I didn’t want everyone sending their tracks [to me] since it would slow down the writing process too much, so we sent the track to him and if they wanted to work on specific parts and do little switches, they could do that with him. That way I could continue writing more riffs and more songs. That took even longer than I anticipated because the tracks were so raw. When I write, I don’t pay attention to if it is clean, or this or that. In the spur of the moment, if I have an inspiration I write it down so I don’t forget it. Sometimes, it’s so unclear! So we decided to re-track everything in the pre-prod and it took so much time. I thought it was closer in my brain than it was – but some stuff was not there anymore so I had to really work on that.
It was tough to get into the groove, but after 4-5 songs it got better. After 8 songs, Tony didn’t have any more time as he was heading back to audio school. So the two last songs we mostly did alone. It was a weird process this time but it was cool. But yeah, having the time off didn’t help. If I was getting back into it now, with a brand new cd, I would be more disciplined and have more structure. The way we would work would be more organized from the start.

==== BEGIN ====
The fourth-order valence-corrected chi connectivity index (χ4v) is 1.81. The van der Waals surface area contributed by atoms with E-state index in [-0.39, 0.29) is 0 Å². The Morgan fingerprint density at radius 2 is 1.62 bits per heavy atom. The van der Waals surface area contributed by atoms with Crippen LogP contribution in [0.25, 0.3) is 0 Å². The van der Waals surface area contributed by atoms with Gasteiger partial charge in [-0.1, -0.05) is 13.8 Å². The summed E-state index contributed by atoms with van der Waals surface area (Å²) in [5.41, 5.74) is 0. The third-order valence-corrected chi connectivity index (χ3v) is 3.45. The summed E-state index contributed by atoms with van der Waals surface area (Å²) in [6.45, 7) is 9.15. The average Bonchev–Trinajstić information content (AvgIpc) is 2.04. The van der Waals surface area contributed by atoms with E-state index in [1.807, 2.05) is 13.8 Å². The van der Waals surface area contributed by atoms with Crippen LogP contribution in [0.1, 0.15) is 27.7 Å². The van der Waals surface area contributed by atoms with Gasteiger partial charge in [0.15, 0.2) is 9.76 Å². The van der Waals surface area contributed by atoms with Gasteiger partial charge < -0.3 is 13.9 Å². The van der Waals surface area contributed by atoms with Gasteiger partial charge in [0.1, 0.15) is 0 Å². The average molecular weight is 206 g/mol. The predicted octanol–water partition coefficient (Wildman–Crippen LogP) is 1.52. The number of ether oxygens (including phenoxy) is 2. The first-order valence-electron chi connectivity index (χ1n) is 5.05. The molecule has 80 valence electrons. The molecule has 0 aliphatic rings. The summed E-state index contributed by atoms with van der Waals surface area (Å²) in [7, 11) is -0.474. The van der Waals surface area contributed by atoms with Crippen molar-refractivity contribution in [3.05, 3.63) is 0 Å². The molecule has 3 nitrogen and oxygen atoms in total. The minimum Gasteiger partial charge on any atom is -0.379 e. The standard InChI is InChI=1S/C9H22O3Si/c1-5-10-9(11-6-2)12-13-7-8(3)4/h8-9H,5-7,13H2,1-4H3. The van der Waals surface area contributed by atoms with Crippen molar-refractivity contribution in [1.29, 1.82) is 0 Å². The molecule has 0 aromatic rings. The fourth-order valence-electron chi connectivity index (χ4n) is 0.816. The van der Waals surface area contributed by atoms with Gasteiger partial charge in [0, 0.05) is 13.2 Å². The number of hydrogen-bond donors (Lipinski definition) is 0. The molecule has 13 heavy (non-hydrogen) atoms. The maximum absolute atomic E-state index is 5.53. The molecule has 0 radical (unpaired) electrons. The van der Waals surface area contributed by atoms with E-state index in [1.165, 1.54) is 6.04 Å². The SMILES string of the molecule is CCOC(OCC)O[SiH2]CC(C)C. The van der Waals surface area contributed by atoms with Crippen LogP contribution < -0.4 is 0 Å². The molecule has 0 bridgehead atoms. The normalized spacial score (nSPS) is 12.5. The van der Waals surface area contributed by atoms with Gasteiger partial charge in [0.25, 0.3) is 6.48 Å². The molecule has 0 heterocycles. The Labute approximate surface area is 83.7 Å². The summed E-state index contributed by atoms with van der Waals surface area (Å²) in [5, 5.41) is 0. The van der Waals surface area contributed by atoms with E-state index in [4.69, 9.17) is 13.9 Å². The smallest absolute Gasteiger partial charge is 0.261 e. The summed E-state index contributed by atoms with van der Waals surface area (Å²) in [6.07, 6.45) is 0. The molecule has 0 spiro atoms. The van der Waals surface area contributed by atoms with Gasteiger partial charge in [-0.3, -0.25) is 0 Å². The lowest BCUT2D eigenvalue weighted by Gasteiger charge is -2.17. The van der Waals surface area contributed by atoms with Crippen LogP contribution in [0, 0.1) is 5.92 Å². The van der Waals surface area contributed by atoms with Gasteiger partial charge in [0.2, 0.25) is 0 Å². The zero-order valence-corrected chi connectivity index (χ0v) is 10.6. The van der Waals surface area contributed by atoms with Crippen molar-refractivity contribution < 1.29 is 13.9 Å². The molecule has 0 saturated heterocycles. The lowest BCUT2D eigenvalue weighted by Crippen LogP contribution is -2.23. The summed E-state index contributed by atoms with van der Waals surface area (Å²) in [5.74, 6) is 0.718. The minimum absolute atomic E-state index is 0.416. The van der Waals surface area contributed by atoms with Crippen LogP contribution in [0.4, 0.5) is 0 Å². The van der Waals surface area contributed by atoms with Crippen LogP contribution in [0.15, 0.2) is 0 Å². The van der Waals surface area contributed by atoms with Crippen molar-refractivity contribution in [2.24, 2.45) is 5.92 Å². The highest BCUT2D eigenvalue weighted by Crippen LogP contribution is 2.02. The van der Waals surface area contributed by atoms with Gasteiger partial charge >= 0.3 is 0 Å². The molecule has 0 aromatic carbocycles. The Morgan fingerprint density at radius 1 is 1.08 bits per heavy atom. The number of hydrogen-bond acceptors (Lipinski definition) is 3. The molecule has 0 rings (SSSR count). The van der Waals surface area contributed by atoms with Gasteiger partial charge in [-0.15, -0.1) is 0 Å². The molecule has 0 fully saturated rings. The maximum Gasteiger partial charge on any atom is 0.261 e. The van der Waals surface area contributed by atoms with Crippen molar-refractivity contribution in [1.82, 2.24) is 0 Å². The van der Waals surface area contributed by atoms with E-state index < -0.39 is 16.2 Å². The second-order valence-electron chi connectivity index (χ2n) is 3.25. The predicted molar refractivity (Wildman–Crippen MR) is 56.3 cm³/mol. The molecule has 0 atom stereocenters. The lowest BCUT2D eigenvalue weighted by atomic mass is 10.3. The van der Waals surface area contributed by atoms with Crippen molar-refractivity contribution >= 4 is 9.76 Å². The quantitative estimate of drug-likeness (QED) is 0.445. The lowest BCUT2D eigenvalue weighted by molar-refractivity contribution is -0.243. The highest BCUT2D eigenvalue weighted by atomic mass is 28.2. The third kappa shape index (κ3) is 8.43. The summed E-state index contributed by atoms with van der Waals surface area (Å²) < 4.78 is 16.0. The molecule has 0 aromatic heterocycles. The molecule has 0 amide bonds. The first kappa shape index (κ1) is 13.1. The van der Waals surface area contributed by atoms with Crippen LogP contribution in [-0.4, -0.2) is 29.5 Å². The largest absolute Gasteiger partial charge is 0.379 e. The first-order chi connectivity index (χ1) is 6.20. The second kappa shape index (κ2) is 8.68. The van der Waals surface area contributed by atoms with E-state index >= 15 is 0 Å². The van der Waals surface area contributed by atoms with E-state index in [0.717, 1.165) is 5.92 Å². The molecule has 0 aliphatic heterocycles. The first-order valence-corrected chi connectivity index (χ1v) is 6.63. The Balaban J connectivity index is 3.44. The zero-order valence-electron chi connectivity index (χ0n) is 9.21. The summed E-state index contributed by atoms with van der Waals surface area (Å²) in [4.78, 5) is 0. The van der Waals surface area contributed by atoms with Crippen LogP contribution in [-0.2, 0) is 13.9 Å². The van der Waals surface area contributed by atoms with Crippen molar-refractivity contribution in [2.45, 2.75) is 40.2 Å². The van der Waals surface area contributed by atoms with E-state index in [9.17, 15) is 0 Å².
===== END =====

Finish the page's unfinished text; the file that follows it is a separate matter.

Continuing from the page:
Dead Rhetoric: Do you feel you are back in that groove at this point?
Bradley: At this point, yes. But like I said, it took a lot of time to get into it. The thing is, our live set is on the click now and that’s actually helped me a lot in my playing. We never used to do that, so I never practiced on a click. It’s cool because I can try to practice parts slower, and then speed them up. I can get my muscle memory down better I find.
Dead Rhetoric: In that it is 8 years in the making, what can longtime fans expect from Fearmonger?
Bradley: We just tried to be intense, so intensity. What I find is that each song has sort of a vibe. It’s not like I would just go into harmonized thirds and that stuff like before. There’s a bit more character to each song than just harmonized thirds that go into a tapping riff to sound crazy. There’s more structure to it, but you have to listen to it. The first time you go through, it’s like you said – explosive. But with headphones, there’s more character to it I think.
Dead Rhetoric: I would agree with that – there’s a lot of intensity at the start, but as you keep listening to it, there’s more things you can dive into and explore on a deeper level.